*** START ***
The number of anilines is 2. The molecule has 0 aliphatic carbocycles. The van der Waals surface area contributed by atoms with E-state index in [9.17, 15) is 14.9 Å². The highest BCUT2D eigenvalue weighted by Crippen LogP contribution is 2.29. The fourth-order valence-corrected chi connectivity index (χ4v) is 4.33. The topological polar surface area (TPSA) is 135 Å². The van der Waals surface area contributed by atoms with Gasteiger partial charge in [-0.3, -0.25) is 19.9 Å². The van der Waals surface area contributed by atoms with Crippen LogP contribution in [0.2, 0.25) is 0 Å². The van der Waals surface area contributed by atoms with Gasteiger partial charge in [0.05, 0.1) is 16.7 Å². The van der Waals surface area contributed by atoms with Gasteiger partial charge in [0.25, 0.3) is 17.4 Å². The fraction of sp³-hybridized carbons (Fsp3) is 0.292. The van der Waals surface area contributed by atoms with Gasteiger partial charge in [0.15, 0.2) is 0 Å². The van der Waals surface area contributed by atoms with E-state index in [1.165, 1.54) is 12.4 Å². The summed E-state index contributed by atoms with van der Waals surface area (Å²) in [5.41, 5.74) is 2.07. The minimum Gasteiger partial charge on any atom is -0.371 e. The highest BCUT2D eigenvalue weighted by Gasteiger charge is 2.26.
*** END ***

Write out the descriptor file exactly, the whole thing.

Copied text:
The number of anilines is 2. The molecule has 0 aliphatic carbocycles. The van der Waals surface area contributed by atoms with E-state index in [9.17, 15) is 14.9 Å². The highest BCUT2D eigenvalue weighted by Crippen LogP contribution is 2.29. The fourth-order valence-corrected chi connectivity index (χ4v) is 4.33. The topological polar surface area (TPSA) is 135 Å². The van der Waals surface area contributed by atoms with Gasteiger partial charge in [-0.3, -0.25) is 19.9 Å². The van der Waals surface area contributed by atoms with Crippen LogP contribution in [0.2, 0.25) is 0 Å². The van der Waals surface area contributed by atoms with Gasteiger partial charge in [0.05, 0.1) is 16.7 Å². The van der Waals surface area contributed by atoms with Gasteiger partial charge in [0.25, 0.3) is 17.4 Å². The fraction of sp³-hybridized carbons (Fsp3) is 0.292. The van der Waals surface area contributed by atoms with Gasteiger partial charge in [0.15, 0.2) is 0 Å². The van der Waals surface area contributed by atoms with E-state index in [1.165, 1.54) is 12.4 Å². The summed E-state index contributed by atoms with van der Waals surface area (Å²) in [5.41, 5.74) is 2.07. The minimum Gasteiger partial charge on any atom is -0.371 e. The highest BCUT2D eigenvalue weighted by Gasteiger charge is 2.26.